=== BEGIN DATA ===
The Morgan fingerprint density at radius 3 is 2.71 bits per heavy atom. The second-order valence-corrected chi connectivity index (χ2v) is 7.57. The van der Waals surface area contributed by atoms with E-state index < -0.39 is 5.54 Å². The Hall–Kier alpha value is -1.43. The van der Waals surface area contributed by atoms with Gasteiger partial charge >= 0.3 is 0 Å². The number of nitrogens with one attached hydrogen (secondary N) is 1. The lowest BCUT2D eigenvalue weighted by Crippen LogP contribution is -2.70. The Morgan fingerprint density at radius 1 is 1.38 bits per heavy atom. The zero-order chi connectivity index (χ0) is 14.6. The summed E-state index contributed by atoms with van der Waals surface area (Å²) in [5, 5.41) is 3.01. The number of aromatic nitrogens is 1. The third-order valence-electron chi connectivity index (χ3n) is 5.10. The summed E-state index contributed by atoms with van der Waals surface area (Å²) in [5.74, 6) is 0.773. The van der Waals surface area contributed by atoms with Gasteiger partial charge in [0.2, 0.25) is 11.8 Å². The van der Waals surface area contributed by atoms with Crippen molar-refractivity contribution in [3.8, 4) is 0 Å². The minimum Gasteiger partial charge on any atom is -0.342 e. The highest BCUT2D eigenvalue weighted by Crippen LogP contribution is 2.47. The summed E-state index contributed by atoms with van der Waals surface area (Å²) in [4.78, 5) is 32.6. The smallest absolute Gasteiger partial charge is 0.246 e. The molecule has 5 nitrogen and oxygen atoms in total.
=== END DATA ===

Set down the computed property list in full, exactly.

The Morgan fingerprint density at radius 3 is 2.71 bits per heavy atom. The second-order valence-corrected chi connectivity index (χ2v) is 7.57. The van der Waals surface area contributed by atoms with E-state index < -0.39 is 5.54 Å². The Hall–Kier alpha value is -1.43. The van der Waals surface area contributed by atoms with Gasteiger partial charge >= 0.3 is 0 Å². The number of nitrogens with one attached hydrogen (secondary N) is 1. The lowest BCUT2D eigenvalue weighted by Crippen LogP contribution is -2.70. The Morgan fingerprint density at radius 1 is 1.38 bits per heavy atom. The zero-order chi connectivity index (χ0) is 14.6. The summed E-state index contributed by atoms with van der Waals surface area (Å²) in [5, 5.41) is 3.01. The number of aromatic nitrogens is 1. The third-order valence-electron chi connectivity index (χ3n) is 5.10. The summed E-state index contributed by atoms with van der Waals surface area (Å²) in [5.74, 6) is 0.773. The van der Waals surface area contributed by atoms with Gasteiger partial charge in [0.2, 0.25) is 11.8 Å². The van der Waals surface area contributed by atoms with Crippen molar-refractivity contribution in [3.8, 4) is 0 Å². The minimum Gasteiger partial charge on any atom is -0.342 e. The highest BCUT2D eigenvalue weighted by Crippen LogP contribution is 2.47. The summed E-state index contributed by atoms with van der Waals surface area (Å²) in [4.78, 5) is 32.6. The smallest absolute Gasteiger partial charge is 0.246 e. The molecule has 5 nitrogen and oxygen atoms in total.